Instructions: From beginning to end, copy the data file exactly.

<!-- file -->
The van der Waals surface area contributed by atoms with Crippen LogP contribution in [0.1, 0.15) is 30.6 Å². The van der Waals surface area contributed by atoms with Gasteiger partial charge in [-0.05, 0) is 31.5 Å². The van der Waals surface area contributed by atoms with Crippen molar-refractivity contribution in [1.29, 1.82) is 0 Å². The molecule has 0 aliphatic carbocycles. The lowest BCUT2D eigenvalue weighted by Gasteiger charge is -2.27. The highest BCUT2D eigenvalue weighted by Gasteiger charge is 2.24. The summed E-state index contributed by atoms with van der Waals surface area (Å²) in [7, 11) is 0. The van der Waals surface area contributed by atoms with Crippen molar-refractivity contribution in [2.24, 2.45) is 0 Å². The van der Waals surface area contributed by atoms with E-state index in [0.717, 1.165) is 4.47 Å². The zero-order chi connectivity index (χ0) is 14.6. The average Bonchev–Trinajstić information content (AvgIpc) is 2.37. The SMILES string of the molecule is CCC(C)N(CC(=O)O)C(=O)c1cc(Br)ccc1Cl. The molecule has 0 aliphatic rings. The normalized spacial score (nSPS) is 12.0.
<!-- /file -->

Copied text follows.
The van der Waals surface area contributed by atoms with Crippen LogP contribution in [0.1, 0.15) is 30.6 Å². The van der Waals surface area contributed by atoms with Gasteiger partial charge in [-0.05, 0) is 31.5 Å². The van der Waals surface area contributed by atoms with Crippen molar-refractivity contribution in [1.29, 1.82) is 0 Å². The molecule has 0 aliphatic carbocycles. The lowest BCUT2D eigenvalue weighted by Gasteiger charge is -2.27. The highest BCUT2D eigenvalue weighted by Gasteiger charge is 2.24. The summed E-state index contributed by atoms with van der Waals surface area (Å²) in [7, 11) is 0. The van der Waals surface area contributed by atoms with Crippen molar-refractivity contribution in [2.24, 2.45) is 0 Å². The van der Waals surface area contributed by atoms with E-state index in [0.717, 1.165) is 4.47 Å². The zero-order chi connectivity index (χ0) is 14.6. The average Bonchev–Trinajstić information content (AvgIpc) is 2.37. The SMILES string of the molecule is CCC(C)N(CC(=O)O)C(=O)c1cc(Br)ccc1Cl. The molecule has 0 aliphatic rings. The normalized spacial score (nSPS) is 12.0.